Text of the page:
So imagine how I felt when I noticed that when I wasn’t right beside him, despite my encouragement, he would not explore on his own. Oh lordy, it’s happening, I’m fucking him up already! My desire to keep him from harm, free from worry has backfired slightly. Like it or not I can’t always be there for him, first day of school, new job, driving tests I can’t be there, he’s got to do it alone and I’m seriously restricting his opportunities to be independent with my helicoptering! And how can he ever learn about coping with worry and upset if I never allow him to expose himself to it?

I need to take a step back, I want an independent little boy so I need to let him be just that.

I also need to not think of myself of any type of parent other than ‘parent’. Because doesn’t society already try to put enough labels on us already?

In other news:

I’m furious that hubs has avoided TWO toxic poo nappies.

The boy is becoming quite the bookworm. So reading the same sodding book fifty million times is now part of our daily routine.

My son has just head butted me and acted like I’m the one in the wrong…

The terrible twos… three months early.

The boy is entering a new phase. One that I hope will be over soon. Our once angelic, blue eyed, golden haired boy has changed to a blue eyed, golden haired tantrum machine. His brand new today thing is to shout ‘ow!’ When you try to move him/strap him into his car seat/ put his shoes on.

To the passer-by it looks as if this poor boy is being mistreated by his witch of a mother. To me (and others experiencing a similar phase) It’s the reason why we drink. Toddlers don’t care how loud they scream or how many people are around when they do it. To be perfectly honest I don’t care that much either but why do they insist on being at their worst with an audience? When I’m trying to get us home and he point blank refuses to get in the car:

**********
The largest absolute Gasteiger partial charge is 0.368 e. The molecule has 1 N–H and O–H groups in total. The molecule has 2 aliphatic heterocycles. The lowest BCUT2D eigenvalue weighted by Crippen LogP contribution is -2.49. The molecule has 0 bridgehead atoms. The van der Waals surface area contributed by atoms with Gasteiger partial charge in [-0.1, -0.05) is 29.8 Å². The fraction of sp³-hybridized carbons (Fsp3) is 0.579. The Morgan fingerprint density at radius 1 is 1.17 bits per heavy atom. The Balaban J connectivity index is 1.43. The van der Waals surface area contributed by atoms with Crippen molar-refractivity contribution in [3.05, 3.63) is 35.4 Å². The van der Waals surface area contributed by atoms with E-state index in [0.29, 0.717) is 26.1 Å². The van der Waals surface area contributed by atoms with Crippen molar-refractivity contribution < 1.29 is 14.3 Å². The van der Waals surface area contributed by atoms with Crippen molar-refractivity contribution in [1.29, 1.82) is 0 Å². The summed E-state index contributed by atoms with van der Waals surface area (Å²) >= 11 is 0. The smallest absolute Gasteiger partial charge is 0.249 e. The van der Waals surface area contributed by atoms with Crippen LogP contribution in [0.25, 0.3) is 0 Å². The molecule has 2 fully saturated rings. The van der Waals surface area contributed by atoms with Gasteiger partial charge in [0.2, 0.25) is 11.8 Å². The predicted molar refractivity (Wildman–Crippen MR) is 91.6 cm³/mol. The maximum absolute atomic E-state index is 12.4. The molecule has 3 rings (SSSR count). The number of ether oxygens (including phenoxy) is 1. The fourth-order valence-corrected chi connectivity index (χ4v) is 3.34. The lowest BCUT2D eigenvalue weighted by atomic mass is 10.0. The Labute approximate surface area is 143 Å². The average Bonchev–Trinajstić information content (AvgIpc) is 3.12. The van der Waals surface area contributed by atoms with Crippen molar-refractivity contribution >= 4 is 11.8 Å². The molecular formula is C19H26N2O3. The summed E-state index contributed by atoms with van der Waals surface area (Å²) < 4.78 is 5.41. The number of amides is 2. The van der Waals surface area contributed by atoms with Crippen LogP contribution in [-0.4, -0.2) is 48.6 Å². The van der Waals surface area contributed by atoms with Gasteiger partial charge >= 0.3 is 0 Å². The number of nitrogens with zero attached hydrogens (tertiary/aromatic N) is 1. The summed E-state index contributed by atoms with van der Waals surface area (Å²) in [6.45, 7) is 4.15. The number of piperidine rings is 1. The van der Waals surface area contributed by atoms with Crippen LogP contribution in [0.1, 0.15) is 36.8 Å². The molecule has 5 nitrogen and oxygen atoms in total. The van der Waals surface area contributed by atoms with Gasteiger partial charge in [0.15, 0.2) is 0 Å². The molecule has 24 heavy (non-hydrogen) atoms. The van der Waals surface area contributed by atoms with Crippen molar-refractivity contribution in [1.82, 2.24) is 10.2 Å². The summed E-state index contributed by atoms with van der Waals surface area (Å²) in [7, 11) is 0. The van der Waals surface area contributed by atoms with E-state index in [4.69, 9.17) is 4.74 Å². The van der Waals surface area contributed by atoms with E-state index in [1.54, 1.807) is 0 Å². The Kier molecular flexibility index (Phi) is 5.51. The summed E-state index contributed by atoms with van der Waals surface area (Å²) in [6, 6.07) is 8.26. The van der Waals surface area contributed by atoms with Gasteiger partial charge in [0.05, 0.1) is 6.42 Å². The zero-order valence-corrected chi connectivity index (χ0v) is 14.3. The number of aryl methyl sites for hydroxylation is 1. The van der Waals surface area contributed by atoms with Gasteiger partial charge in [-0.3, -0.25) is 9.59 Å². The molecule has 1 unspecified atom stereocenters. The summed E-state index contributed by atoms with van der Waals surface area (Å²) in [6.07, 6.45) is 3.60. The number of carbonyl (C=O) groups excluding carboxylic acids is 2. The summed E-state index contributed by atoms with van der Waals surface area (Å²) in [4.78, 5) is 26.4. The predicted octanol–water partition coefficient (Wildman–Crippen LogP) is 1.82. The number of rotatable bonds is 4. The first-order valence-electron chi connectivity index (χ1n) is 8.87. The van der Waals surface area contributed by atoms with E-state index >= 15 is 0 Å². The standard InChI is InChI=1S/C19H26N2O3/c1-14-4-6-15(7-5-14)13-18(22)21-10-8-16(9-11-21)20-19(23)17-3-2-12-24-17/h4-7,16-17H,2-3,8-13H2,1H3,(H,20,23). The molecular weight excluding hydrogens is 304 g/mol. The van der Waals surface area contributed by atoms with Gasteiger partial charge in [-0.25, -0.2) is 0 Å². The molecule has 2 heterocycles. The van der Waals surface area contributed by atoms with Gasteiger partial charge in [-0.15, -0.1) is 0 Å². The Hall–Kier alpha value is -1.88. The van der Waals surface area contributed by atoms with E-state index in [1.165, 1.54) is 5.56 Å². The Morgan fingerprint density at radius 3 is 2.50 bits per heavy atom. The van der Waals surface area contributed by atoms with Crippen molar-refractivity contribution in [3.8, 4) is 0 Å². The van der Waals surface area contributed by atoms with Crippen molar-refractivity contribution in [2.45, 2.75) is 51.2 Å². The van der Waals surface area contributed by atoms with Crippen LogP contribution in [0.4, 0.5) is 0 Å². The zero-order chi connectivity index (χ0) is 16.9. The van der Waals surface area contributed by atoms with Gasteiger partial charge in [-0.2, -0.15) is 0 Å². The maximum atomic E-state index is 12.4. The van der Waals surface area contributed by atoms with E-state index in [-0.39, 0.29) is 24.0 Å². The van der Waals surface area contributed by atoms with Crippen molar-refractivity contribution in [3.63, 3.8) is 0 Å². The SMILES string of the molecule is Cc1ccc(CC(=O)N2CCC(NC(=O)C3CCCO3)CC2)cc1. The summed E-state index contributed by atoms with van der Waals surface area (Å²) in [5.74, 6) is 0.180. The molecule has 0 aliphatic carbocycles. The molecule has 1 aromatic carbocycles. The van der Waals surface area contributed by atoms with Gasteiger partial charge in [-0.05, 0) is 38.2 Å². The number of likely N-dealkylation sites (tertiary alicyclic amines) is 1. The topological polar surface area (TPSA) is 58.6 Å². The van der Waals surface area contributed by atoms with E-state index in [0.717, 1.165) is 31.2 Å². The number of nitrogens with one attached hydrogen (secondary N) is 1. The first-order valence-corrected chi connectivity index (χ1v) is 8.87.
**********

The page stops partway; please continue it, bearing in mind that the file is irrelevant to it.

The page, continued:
‘Come on William, get in the car.’

‘We’re going home to see Daddy and the pussy cats.’

‘Come on in you get!’

*Resist urge to shout GET IN THE FUCKING CAR WILLIAM!!! Go to take his hand to lead him in*

He pulls away crouches in the street screaming. I pick him up to put him in the car, he arches his back screaming ‘No no no!’ Get him into car, try and get him in car seat he starts planking, try to bend child so I can get his seatbelt on. Child. Won’t. Bend. Wonder when my child was replaced by steel girder. Child become less plank like as occupied with hitting Mummy. Use window of flexibility to click in seatbelt. Say in calmest voice can muster ‘We don’t smack’, tighten seatbelt to ensure child safe. Child starts shouting ‘Ow! Ow! Owww!!’

Try and placate child with favourite toy.

Child throws favourite toy.

Clamber out and climb into drivers seat with toddler wailing in the back.

Ignore glares from passers by. Drive off with child still wailing.

Question life choices.

Every time we’ve got in the car today.

Every.

Time.

He’s also doing the fun thing of wanting something (food, toy, seat) then instantly changing his mind when he gets it. This causes a tantrum. We are at the mercy of the whim of a toddler. If you need me, I’ll be hiding in the summerhouse drinking wine.

In other news:

Writing this post was interrupted when the boy broke his ‘splat mat’ the one that only yesterday I insisted to friends was ‘very strong’. The boy thought pouring the water that was in it onto the carpet was lots of fun. I grabbed it off him, chucked it in the sink then started mopping up the puddle on the living room carpet. Whilst I was clearing up, the boy pulled the splat mat out of the sink and started pouring the water on the kitchen floor. Spinning round to ensure full cupboard coverage too. I got mad, he laughed at me.

Captain has been trying to catch bees in the garden. It’s obviously been a while since we’ve had an expensive vet bill.

My two year old niece (for reasons unknown) did a poo in her back garden today.

Time to get fit(ish)

I’ve been rather alarmed by my growing waistline. The final straw came on Friday. The boy and I were changing the bedding. This is mostly arsing about, pretending the duvet is trying to eat him, putting the fitted sheet over him and exclaiming ‘where’s the baby?’, etc. Half way through the process we were rolling around on the bed doing our ‘Oh no I’ve fallen over and I can’t get up’ routine, when the boy clocked my belly. He was mesmerised by it. Pressing his hands into it and wiggling them about, slapping it and watching it ripple and finally (which nearly tipped me over the edge) grabbing handfuls of it. (Yes. HANDFULS) As much as I’m all for anything that keeps him amused I’m drawing the line at my belly.